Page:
The ABP1–1‐NAA complex was prepared by mixing 10 mM 1‐NAA with the protein before crystallization with the pH maintained at 5.5, the optimum for auxin binding. 1‐NAA was used in preference to IAA as it is more stable in solution and has the same biological effect. The crystals grew in the same conditions as ligand‐free ABP1 and had similar cell parameters.
We are grateful to Dr H.Macdonald (University of West of England) for use of the baculovirus expression vector, and Dr G.Grime (Oxford University) for assistance with PIXE. We acknowledge use of beamlines PX 9.6 at the Synchrotron Radiation Source Daresbury, and EMBL BW7A at the DORIS storage ring, DESY, Hamburg. We also acknowledge use of the EPSRC's Chemical Database Service at Daresbury. This work was funded by the Biotechnology and Biological Sciences Research Council (BBSRC).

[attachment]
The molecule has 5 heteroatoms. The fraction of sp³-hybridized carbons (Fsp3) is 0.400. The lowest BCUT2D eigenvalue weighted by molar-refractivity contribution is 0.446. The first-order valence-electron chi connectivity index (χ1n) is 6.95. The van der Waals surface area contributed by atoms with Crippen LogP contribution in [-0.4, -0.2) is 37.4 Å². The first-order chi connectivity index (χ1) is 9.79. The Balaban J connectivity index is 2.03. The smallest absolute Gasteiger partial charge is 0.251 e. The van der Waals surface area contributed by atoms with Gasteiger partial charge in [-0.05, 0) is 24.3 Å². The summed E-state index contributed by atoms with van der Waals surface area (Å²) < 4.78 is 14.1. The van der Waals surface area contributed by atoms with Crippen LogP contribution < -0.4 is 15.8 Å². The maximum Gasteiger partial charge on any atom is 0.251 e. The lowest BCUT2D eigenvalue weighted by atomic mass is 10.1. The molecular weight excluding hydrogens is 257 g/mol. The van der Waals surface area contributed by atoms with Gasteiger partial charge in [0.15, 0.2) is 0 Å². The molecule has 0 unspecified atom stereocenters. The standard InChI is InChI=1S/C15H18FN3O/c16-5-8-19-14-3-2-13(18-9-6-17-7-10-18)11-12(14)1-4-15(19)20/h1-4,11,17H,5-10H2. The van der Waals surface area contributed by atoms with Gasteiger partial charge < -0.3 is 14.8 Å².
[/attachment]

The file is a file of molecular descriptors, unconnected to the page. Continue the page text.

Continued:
- Copyright © 2002 European Molecular Biology Organization